C. ABORTUS: LONG STORY!
The first case of ovine enzootic abortion was described in Scotland in 1936. Since then, scientists have studied the disease in order to understand its behaviour and reduce the damage it can cause to the industry.
Nevertheless, it remains one of the leading causes of abortion in small ruminants worldwide.
THE ANSWER TO THE ETERNAL QUESTION
A key measure implemented shortly after its discovery in order to control the problem was to avoid contact with infected animals from other farms. This measure explains why to date, lambing after lambing, thousands of livestock farmers continue to lose sleep over the disease.
The ideal situation would be to immunise the herd and keep it isolated from others at all times.
“The purchase of animals (asymptomatic carriers), a common and often unavoidable practice, is the main cause of introduction of EAE in herds”
Unfortunately, nowadays, only a few farms are able to maintain complete isolation.
When this cannot be avoided, there are two possible options: buy only animals from vaccinated herds or vaccinate them as soon as possible to reduce the risk of disease spread.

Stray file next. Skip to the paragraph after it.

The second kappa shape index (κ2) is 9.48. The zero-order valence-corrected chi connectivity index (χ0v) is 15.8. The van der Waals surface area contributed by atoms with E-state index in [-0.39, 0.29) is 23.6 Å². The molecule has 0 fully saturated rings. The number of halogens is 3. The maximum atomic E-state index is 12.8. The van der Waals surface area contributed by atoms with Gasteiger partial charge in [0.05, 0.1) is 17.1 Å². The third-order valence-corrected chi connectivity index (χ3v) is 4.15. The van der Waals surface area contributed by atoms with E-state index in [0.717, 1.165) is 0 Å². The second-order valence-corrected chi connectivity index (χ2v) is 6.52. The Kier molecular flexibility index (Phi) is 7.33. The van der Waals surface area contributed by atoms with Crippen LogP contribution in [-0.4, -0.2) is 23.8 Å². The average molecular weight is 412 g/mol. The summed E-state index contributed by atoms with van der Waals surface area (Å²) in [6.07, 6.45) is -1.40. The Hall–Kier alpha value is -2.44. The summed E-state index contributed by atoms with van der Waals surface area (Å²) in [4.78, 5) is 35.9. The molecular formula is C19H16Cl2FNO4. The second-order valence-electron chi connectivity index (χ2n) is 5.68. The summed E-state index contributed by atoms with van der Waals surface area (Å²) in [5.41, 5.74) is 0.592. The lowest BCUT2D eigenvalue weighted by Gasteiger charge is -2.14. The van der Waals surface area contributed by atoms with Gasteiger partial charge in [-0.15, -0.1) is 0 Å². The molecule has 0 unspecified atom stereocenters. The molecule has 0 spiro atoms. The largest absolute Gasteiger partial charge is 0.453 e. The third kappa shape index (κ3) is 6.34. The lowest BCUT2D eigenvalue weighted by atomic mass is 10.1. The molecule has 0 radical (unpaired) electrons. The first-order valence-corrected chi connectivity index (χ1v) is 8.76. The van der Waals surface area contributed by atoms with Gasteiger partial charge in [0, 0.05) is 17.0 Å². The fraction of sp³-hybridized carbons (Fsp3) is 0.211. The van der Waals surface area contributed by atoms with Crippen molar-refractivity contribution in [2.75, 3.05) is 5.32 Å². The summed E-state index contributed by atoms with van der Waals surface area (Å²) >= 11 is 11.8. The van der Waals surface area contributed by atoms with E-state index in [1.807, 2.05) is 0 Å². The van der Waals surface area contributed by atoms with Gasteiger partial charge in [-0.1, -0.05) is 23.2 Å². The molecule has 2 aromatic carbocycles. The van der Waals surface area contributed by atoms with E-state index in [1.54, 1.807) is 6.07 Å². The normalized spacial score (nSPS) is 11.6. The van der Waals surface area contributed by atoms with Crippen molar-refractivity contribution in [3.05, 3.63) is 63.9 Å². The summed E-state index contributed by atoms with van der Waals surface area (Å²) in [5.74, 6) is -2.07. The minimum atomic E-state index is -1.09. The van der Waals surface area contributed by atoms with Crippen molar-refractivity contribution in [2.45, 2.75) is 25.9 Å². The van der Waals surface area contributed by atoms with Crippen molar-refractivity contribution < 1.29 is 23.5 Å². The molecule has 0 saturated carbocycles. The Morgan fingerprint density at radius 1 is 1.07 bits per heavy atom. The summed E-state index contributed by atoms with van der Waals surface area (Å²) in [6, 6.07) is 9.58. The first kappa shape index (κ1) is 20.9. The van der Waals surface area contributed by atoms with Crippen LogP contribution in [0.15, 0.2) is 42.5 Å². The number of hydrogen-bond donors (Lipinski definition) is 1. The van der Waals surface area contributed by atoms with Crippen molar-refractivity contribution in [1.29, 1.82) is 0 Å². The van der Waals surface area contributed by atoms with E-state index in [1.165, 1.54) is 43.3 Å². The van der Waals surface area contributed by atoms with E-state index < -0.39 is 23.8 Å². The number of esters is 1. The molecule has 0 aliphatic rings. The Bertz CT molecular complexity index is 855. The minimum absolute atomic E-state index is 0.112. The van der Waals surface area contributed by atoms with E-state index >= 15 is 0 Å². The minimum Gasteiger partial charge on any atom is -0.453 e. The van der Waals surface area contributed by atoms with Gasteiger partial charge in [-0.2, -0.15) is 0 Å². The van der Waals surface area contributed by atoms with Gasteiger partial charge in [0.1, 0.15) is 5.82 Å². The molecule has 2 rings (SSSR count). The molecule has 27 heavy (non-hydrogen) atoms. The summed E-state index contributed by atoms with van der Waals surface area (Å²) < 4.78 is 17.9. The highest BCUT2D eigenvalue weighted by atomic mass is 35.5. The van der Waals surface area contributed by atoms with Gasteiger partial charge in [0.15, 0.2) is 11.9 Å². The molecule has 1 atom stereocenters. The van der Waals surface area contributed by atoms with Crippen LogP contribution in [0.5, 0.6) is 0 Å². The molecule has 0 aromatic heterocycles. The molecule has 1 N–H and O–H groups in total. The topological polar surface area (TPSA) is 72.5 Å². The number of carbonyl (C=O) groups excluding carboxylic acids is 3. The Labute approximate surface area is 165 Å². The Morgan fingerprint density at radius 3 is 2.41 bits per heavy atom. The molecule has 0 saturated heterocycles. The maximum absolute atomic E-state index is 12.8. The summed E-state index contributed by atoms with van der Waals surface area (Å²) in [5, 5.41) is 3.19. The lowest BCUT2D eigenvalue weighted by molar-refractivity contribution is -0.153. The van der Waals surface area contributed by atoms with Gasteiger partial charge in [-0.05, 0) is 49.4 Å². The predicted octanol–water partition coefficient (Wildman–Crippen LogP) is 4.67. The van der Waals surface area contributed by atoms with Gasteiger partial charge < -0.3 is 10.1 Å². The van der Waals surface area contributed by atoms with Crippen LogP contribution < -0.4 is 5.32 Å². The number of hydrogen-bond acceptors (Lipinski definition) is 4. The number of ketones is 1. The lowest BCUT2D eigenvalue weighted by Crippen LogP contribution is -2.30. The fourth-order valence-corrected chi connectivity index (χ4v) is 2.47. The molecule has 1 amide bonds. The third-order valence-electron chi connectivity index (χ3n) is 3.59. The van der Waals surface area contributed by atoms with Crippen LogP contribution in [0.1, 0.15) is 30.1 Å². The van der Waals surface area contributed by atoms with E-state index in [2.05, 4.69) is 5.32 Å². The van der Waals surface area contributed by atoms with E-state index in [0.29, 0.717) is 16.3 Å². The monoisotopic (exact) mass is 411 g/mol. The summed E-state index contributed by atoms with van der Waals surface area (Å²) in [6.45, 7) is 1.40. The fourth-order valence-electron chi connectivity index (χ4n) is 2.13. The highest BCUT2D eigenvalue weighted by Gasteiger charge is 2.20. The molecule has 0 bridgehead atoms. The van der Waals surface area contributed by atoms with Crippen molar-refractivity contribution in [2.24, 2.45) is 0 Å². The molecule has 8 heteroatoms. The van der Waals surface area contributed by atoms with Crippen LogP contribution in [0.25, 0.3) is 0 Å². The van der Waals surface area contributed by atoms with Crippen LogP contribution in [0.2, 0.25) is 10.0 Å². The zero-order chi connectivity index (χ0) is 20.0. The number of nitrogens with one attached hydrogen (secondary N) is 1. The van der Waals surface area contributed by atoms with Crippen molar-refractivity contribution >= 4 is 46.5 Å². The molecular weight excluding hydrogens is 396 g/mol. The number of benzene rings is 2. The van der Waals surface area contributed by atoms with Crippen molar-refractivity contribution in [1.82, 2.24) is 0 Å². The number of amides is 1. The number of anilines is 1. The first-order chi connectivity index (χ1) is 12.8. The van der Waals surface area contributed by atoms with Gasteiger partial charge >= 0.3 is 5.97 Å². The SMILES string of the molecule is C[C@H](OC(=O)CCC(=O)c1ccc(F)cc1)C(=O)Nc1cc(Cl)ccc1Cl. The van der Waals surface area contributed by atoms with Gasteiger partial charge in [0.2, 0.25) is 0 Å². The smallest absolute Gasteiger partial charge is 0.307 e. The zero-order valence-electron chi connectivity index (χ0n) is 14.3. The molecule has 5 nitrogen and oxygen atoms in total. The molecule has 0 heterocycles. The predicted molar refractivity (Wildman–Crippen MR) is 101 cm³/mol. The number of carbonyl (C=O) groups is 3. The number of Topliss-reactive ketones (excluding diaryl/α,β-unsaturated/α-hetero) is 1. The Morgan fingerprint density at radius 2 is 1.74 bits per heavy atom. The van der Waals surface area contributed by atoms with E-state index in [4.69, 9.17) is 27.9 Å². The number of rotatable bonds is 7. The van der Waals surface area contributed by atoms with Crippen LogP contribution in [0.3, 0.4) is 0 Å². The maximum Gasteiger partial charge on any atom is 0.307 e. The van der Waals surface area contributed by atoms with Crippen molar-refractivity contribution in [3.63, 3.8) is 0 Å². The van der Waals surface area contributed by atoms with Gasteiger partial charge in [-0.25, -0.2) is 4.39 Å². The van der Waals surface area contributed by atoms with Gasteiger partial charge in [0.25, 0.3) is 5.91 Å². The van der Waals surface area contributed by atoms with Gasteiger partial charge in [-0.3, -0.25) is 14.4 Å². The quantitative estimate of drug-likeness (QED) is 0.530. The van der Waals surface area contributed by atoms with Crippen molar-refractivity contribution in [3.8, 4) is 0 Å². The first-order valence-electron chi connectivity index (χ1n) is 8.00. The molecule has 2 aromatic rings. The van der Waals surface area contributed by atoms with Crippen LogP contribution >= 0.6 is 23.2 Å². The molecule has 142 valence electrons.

“Infection can only be detected after abortion or parturition”
The second option could be the solution. The problem comes from pregnant ewes or those due to be mated in less than a month’s time (a common practice in countries like the United Kingdom). In such cases, live attenuated vaccines are not an option (administration up to one month before mating and never during gestation); traditionally, inactivated vaccines were also unhelpful due to the limited reduction of shedding they achieve.
A SIGNIFICANT STEP IN THE FIGHT AGAINST CHLAMYDIA ABORTUS
This limitation along with the difficulty in determining the vaccination status of the animals, once meant that the only way to control the problem was to change our habits and avoid introducing animals from other farms. In many cases, this would be an obstacle to achieving the desired profitability, or simply unfeasible in terms of management.
“A safe and effective vaccine against Chlamydia abortus which can be used during pregnancy was approved in 2019”
The situation turned around in 2019, with the advent of a new inactivated vaccine which is safe and effective during lactation and pregnancy (unlike live attenuated ones), and significantly reduces shedding, thus helping to control EAE even when necessary to introduce animals from other farms.